The State Board of Education had a day-long meeting in Orlando Tuesday.
Here are the highlights:
- The Board approved a plan by the Florida Department of Education to ask lawmakers for $15.2 billion in spending next fiscal year. That’s a 4.4 percent increase over the current year.
- The Board figures the state’s transition to digital textbooks over the next few years will cost $441 million.Vice Chairman Roberto Martinez likes the idea of giving districts the freedom to choose whatever materials they think will work best in the classroom. “I think we’re at that stage where we can give them that kind of freedom to accomplish the outcomes that we want,” Martinez said.
- There’s still no decision as to whether the state will appeal a judge’s decision in a tuition lawsuit. U.S. District Judge K. Michael Moore found that Florida’s practice of charging out-of-state tuition to Florida residents whose parents are undocumented is unconstitutional. The Board is awaiting the judge’s final ruling.
- The Board discussed a lawsuit that claims the state is unconstitutionally reneging on its responsibility to provide students with a high quality education. The plaintiffs in Citizens for Strong Schools v. Haridopolos say schools are unsafe and underfunded. Martinez called their efforts “an exercise in futility.” The case is awaiting trial in Leon County.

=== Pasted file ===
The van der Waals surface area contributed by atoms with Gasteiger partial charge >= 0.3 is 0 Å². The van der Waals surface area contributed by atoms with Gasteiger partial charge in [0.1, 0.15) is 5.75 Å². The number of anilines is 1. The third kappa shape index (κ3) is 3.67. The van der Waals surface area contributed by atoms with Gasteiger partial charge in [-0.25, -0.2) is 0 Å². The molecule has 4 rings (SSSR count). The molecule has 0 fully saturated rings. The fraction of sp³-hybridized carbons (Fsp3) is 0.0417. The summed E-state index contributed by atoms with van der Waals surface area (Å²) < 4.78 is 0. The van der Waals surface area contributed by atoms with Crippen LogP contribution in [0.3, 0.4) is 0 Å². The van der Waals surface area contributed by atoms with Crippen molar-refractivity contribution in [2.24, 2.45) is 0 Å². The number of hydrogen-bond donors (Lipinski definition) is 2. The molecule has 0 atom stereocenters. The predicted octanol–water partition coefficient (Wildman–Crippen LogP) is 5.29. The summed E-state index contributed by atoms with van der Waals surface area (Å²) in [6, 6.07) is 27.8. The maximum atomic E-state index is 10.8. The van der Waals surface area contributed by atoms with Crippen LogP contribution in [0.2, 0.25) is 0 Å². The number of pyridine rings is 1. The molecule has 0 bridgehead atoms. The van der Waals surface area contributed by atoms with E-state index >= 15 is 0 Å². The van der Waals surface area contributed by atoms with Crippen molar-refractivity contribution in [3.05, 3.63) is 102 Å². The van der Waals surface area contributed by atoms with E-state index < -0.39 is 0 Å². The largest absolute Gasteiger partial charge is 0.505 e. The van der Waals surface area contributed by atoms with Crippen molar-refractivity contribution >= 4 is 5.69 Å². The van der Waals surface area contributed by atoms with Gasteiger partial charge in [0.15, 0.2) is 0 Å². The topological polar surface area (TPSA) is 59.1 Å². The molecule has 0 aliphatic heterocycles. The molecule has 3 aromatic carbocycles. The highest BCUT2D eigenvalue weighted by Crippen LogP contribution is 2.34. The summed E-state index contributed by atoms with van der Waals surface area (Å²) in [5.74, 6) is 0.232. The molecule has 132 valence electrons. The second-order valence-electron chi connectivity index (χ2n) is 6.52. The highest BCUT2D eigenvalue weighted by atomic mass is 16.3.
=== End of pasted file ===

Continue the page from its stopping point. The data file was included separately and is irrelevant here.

- A plan adopted by the Board would expand school choice options and double enrollment in charter schools over the next six years. Options include private school vouchers.
- 2013 Legislative priorities for the Board: K-12 Accountability, Workforce Readiness, School Choice, Common Core State Standards Transition, Teacher Preparation Program Accountability.
The Board meets again November 5th and 6th in Boca Raton.